Pitch and Texture Analysis of Ligeti’s Lux Aeterna. Jan Jarvlepp. Lux Aeterna ( ) by Gyorgy Ligeti is a single movement composition of about nine minutes. Drei Phantasien Nach Friedrich Hölderlin: II. Wenn Aus Der Ferne. Cappella Amsterdam & Daniel Reuss. 6. Drei Phantasien Nach Friedrich Hölderlin: III . ‘Rules as Strict as Palestrina’s’: The Regulation of Pitch and Rhythm in Ligeti’s Requiem and Lux aeterna – Volume 10 Issue 2 – BENJAMIN R. LEVY.

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These gentle entries help create a smooth texture. The notes are sung in falsetto providing a further timbral contrast. The three pitches appear simultaneously and are the basis of three independent canonic strata within the same textural block see Example 7B. ulx

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The words of the text are also treated canonically. The melodic line, from which block 5A is built, can be seen in Example 9. It then becomes canonic because the duration of the first syllable, “Re”, is different in each voice causing them to shift out of phase with each other. Block 3A lies below 3B and 30 in pitch range with no overlap. In Example 14, the first 14 syllables of the piece are lined up in vertical columns so that the rhythmic values assigned to each syllable can be compared from voice to voice.

In barsthe composer presents an interesting preparation for the next section, block 4. One does not aurally identify it with the homophonic blocks 2 and 4. There appears to be some subtle wordpainting here. These words are sung on a high sustained A, which contrasts with the preceding melodically moving setting of the words “lux aeterna”. To give the reader an overview of the piece and to serve as a point of departure, the blocks of texture are presented in a graphic form in Example 1.


A release of tension has been accomplished since the B is now in a more relaxed middle range and since the “hole in the middle” effect is now absent. Block 3A bars enters with a unison F in the tenors and overlaps with block 2, which fades out. F and E flat are heard as a bi-polar pitch center causing some confusion as to which is the main pitch.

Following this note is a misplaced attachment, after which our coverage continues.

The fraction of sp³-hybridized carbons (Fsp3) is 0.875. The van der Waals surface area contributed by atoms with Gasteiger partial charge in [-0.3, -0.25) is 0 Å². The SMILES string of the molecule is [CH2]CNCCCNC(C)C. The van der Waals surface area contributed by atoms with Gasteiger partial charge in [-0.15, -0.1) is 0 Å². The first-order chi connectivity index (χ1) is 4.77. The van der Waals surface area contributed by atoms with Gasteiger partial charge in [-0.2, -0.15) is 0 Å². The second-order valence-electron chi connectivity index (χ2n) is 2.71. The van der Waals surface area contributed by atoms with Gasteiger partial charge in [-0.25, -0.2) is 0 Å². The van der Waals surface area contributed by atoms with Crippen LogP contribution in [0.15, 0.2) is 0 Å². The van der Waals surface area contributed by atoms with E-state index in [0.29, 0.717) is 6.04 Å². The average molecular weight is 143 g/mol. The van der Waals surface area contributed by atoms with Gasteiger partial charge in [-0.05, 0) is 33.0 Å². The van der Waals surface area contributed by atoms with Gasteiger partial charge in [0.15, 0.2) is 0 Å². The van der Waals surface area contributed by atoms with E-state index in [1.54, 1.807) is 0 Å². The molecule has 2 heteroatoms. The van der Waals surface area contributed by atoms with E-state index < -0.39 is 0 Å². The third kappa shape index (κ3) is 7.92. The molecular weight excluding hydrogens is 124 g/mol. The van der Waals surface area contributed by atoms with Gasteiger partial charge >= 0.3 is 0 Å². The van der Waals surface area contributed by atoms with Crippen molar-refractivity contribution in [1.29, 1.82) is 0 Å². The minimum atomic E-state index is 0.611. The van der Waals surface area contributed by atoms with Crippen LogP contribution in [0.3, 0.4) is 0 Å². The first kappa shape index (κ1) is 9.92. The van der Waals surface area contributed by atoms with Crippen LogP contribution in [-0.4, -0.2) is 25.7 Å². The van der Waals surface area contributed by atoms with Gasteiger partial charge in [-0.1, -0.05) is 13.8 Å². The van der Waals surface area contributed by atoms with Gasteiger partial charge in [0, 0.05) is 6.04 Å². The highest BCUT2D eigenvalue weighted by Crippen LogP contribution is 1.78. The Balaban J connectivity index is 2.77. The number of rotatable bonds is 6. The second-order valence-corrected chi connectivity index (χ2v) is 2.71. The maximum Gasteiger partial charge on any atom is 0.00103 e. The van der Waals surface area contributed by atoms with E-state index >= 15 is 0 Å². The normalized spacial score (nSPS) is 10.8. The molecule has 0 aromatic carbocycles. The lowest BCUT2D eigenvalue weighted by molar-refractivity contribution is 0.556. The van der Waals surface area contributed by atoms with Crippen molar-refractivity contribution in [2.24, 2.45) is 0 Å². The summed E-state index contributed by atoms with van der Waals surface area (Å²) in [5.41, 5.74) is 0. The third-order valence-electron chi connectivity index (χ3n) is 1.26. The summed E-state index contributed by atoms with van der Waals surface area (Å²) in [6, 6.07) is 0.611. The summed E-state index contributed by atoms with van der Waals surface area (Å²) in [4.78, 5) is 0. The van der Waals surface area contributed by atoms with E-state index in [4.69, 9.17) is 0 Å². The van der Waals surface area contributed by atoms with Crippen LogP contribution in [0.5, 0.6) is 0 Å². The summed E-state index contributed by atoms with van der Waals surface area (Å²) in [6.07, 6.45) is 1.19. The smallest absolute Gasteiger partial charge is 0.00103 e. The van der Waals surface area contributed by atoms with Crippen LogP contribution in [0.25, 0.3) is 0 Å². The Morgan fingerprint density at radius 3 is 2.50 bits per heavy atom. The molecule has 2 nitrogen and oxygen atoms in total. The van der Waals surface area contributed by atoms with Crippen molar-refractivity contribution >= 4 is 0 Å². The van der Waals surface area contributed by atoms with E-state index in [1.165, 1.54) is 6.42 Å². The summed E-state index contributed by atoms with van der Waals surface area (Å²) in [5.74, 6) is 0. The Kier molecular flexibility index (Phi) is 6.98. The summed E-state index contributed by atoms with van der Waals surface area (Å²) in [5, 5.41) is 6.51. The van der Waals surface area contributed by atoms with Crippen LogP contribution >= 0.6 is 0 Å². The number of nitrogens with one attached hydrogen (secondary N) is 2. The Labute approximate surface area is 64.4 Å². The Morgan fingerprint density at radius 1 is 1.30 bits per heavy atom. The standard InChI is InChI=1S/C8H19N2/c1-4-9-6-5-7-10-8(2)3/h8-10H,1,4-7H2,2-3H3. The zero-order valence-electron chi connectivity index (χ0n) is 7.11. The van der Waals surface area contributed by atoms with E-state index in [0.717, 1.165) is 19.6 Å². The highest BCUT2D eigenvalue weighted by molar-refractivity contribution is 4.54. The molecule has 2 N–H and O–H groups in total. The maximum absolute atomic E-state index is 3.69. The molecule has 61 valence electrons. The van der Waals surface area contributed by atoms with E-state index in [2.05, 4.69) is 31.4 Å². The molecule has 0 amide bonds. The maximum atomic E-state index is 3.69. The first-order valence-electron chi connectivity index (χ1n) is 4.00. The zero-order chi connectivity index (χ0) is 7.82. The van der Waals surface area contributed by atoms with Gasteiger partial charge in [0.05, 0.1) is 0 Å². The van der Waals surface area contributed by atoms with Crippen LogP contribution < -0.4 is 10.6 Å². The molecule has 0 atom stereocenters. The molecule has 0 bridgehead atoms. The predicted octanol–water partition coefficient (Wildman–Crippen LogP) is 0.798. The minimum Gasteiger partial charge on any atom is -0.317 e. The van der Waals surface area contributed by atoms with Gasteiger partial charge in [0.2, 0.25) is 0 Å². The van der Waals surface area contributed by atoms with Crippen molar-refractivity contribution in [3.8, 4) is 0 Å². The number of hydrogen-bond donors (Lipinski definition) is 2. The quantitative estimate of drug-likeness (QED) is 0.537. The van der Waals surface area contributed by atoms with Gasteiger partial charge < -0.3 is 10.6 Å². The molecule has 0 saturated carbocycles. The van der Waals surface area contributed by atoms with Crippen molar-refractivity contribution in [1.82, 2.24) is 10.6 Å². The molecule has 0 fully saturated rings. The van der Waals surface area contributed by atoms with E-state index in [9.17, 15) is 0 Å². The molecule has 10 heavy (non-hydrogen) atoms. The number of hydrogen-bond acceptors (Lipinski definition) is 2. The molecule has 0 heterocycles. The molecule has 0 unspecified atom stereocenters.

This combination of aetera sounds like a B 7th chord in which the B replaces the preceding A as the predominant pitch. The reason why this is coherent with the preceding material is that “Do” sounds like the first syllable of “dona”, which was part of the text of blocks 3B and 3C.

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The sequence of pitches never changes in this block. The syllable “Do” is sung on E preparing the word “Dom ine”, which includes an E in its pitch material. Blocks 3B and 3C are fully temporally enclosed by block 3A, and blocks 5B, 5C, and 5D are temporally enclosed by block 5k. Unlike the beginning of the piece, this canonic block begins with a simultaneous attack in all four voices.

Since the strict pitch and word canons are rhythmically set using flexible talea structures, it is hard to hear any canonic structure. This gives a p relaxed quality to the setting of the text, especially at the end.

Here blocks 3B and 3C enter simultaneously over the previously esta blished block 3A. Whether this is coincidental or a deliberate compositional device is not known. Block 3B employs a subtractive ending in which the singers arrive at a final D at different times aetrrna then fade out one by one in accordance to the “morendo” indication.

Canonic representation of the words generally causes them to be unintelligible, while the word sung in the homophonic sections is clearly intelli gible.


The Lux aeterna ligefi commissioned by the conductor of the Stuttgart Schola Cantorum for inclusion in a recording of new music.

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Similarly there are two ways in which the polyphonic blocks can end. The cell reappears in block 3C see Example 13B a semitone higher than in block 2.

The high and bright sounding B may be a word-painting of the word “luceat”. There exists the possibility that Ateerna used C as a vague dominant function pitch and the B as a substitute dominant as one would find in a tritonal axis.

There ligehi several occurrences of neighbor motion found in the melodic line. Notice that there are ten self-contained textural blocks. The last occurrence of the three note cell is in block 5A see Example Here the pitches of block 2 are used with an upper octave doubling. This is the only instance of a voice transferring from one block to another.

We hear the bass singers for the first time, a timbral contrast, and we hear homophony for the first time, a textural contrast. One aaeterna consider the three note cell found in Example to be the dominant 7th chord of the F starting pitch of the piece.

Pitch and Texture Analysis of Ligeti’s Lux Aeterna

Block 1 is written entirely at the ‘ pp’ dynamic level, yet one perceives dynamic changes. The inner pitch drops a semitone in order to form the inverted chord. This effect has been used in orchestration by modern composers as a tension building device.